Wednesday, June 29, 2011

The Importance of Letting Children Struggle


A few weeks ago, Henry and I were at a party, and a woman was talking to us. She noticed that Henry was looking at her bracelet, so she held it up for him to get a better look at it. Once she did that, Henry started reaching out to touch it. At the time, his reach and grasp were still pretty shaky, but you could tell he was working hard to learn how to reach toward something and grab it. He was so focused on getting his hand to that bracelet. It was an amazing thing to watch! I love seeing children work so hard at something that is challenging for them.

But suddenly, the woman grabbed Henry's hand and put it on her bracelet. Of course the woman had good intentions. She thought she was helping Henry reach his goal. However, Henry's goal wasn't really to reach the bracelet. His ultimate goal was to develop his coordination so that he could reach out and touch anything, anytime. She actually hindered Henry's progress toward that goal.

Of course this one-time incident is not a big deal, but what would happen if a child had this kind of experience over and over again for many years?

Looking at it from the opposite angle, what do children learn when they are given the freedom to struggle with challenges? Well, first of all, they develop themselves at a pace that is more in line with their potential. Because I let Henry practice reaching and grasping, he was able to develop those skills at his natural pace. Secondly, children who are allowed to struggle with challenges learn that they can work hard and overcome those challenges. Current motivation theory suggests that developing this kind of "growth mindset" is integral to children being motivated to take risks, make mistakes, and continue to grow.

In my nine years as a classroom teacher (ages 1st through 6th grade), I have seen what happens when adults step in to much to "support" children. Children don't believe that they are capable of overcoming challenges. They break down when faced when difficulty.

But learning that one can muster internal strength and persistence to overcome challenges is such an important lesson to learn! That's why I try to help Henry learn it day in and day out, even though he's a baby. For example, when he's on his movement mat reaching for a toy and he starts grunting and getting fussy, I don't automatically step in and give him the toy. I may move it a little closer if it's truly beyond his current ability to scoot and reach, but I let him spend time in the struggle. It's amazing to see what children can do if we stand back and give them time and space.

I think the two biggest hurdles to letting children struggle are awareness and time/patience. First, we have to observe our children and know what is within an appropriate range of struggle. We have to seek out opportunities for them to do work that is within this range. Secondly, we have to slow down and be patient as they struggle. It would be much more efficient to simply hand Henry his toy rather than let him reach for it, but efficiency is often the enemy when it comes to human development!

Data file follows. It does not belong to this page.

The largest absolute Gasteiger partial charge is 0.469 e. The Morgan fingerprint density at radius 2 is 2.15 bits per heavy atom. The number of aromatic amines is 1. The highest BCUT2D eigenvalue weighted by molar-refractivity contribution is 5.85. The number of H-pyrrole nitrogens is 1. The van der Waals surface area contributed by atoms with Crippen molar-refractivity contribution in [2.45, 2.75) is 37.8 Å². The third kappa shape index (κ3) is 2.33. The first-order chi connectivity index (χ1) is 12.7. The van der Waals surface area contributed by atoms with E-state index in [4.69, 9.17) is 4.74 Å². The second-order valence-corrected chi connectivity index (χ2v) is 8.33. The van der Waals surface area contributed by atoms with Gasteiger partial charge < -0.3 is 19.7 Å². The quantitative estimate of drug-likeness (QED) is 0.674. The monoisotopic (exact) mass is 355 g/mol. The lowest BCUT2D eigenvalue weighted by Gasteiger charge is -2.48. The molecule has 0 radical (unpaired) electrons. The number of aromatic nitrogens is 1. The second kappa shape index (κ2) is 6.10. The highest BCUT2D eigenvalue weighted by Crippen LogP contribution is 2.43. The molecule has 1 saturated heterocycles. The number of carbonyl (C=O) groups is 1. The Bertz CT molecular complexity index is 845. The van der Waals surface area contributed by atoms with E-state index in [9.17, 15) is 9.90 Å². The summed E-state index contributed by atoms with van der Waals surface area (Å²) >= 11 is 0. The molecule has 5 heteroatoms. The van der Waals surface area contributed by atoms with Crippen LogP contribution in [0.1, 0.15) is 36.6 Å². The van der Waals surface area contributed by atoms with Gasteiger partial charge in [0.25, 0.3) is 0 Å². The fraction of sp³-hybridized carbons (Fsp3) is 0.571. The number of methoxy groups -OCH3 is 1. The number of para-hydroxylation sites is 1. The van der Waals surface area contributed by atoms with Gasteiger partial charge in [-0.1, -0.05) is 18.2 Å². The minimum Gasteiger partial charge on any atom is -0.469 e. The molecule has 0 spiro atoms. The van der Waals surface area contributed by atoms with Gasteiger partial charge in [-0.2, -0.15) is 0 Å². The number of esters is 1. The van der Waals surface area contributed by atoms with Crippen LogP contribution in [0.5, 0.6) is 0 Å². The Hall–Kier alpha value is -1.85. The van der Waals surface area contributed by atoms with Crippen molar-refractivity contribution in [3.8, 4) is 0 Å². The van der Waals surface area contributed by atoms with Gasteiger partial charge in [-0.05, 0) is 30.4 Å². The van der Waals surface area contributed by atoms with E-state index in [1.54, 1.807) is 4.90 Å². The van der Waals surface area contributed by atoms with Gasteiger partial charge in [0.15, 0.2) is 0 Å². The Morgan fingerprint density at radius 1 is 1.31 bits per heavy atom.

I'm definitely going to keep this concept at the forefront of my mind, especially as my days become busier and busier as I work toward opening a non-profit organization and applying for a charter to open a public Montessori school.



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6 comments:

stef said...

A lot of modern learning theory is derived by the idea that children are not empty vessels for elders to fill with knowledge.

But I agree that the art of learning when to step in and when to step back are important for eductators and parents.

Indeed one of the key competencies of the New Zealand curriculum is managing self. However I think it's important to have a counter balance such as relating to others as well as participating nad contributing.

Jessica said...

I love this post. My husband and I try to be aware of this with our daughter. She's learning finger foods right now and I love watching her figure it all out. A lot of people forget that babies are as intelligent on the day they are born as they will ever be.

lisa said...

As crazy as parenting "theory" tends to drive me, I have to agree. Children are so capable, and today's culture tends to limit rather than stretch them---though I do use sippy cups. There's only so much milk/juice I'm willing to mop up!

An older book---if you can find the earlier editions---is The Mother's Almanac. Written, I think, in the 70's?

jan said...

While I think the author goes a little too far in drawing conclusions based on anecdotal "evidence", you might enjoy this article - some great food for thought!

http://www.theatlantic.com/magazine/archive/2011/07/how-to-land-your-kid-in-therapy/8555/

Lexie said...

I couldn't agree more! My daughter turns six months old in less than a week, and I wouldn't be surprised at all if she crawls before then. While she is on the floor, I allow her a certain amount of frustration while she tries to get where she wants to go, and I'm so proud that she has learned not only how to army crawl to her destination, but that with hard work and patience, she can achieve anything she wants to.

Lauren said...

Hi Sara- I saw this article today, and thought of this post! http://web.mit.edu/newsoffice/2011/teaching-children-0630.html

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